In response, there have been no reassuring presidential messages of unity or comfort to Black Americans. Instead, there have been tweets. In the last few weeks alone, Trump has tweeted “when the looting starts, the shooting starts,” a reference to a racist police chief from the 1960s. He also retweeted an account smearing Floyd and supported a fake conspiracy theory that the 75-year-old man in Bufffalo who was pushed by police officers and left bleeding on the sidewalk was staged. He also urged governors to crack down harder on anti-racism protesters, saying they will look like jerks if they don’t “dominate.” He referred to those who demonstrated as “THUGS.” After pausing his rallies for three months because of the pandemic, Trump announced that the first one would be held on June 19, also known as Juneteenth, a holiday that celebrates the end of slavery in the United States in Tulsa, Oklahoma, the site of a 1921 massive racist massacre.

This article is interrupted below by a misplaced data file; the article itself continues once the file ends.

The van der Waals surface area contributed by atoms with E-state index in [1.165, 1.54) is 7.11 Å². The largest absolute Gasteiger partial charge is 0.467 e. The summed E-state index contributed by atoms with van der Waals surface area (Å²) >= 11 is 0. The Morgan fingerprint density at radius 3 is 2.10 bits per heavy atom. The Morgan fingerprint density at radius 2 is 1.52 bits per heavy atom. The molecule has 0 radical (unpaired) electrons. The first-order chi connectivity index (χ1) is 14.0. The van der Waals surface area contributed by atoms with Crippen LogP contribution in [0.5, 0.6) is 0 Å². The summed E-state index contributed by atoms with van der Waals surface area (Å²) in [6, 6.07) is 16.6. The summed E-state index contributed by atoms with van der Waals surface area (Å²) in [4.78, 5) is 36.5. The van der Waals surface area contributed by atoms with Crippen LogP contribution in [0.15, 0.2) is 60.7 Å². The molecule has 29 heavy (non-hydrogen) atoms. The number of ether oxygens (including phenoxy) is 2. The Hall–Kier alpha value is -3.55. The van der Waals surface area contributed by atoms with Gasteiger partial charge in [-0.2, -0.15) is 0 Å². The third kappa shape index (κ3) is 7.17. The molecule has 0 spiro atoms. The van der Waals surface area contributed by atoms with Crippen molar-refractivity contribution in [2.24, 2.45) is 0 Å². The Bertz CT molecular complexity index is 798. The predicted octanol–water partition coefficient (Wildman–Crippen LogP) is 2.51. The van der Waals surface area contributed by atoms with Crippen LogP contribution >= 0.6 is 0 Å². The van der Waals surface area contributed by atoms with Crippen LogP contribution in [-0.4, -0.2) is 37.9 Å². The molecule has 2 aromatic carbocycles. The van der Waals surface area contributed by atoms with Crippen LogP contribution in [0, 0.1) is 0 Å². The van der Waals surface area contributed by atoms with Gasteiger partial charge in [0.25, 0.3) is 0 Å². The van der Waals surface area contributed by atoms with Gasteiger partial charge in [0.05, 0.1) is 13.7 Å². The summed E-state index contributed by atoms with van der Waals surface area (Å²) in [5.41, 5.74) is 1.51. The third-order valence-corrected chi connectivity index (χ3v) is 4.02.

On Friday morning, Trump’s 2020 campaign manager tweeted that the date was no problem, because Abraham Lincoln, who signed the Emancipation Proclamation which freed the slaves, was a Republican. 


“Through the direct engagement on the ground, via social media, and with Black media outlets of the RNC and Black Voices for Trump we are already seeing tremendous gains,” Dennard said. “This is a national strategic effort with real people from the community, real dollars behind it and seeing real results already, and it is just June.” 

Trump’s overall approval numbers nationwide have collapsed to just 39 percent. An NPR/PBS NewsHour/Marist poll found that 88 percent of Black people said Trump has increased racial tensions. A CNN poll found that 91 percent of Black voters thought Biden would do a better job on race relations than Trump.  

Dennard disagrees. “We look forward to contrasting the 3.5-year record of achievement for the Black Community of President Donald Trump to that of the 44 year record of inaction of Joe Biden,” he noted. “President Trump worked to right the wrongs of the 1994 Crime Bill written by Joe Biden.” Despite his overwhelming support among Black voters, the former VP is still dogged by his work in the Senate as one of the main architects of the sweeping legislation, which critics say helped increased the prison population and enabled a policing system that harms communities of color.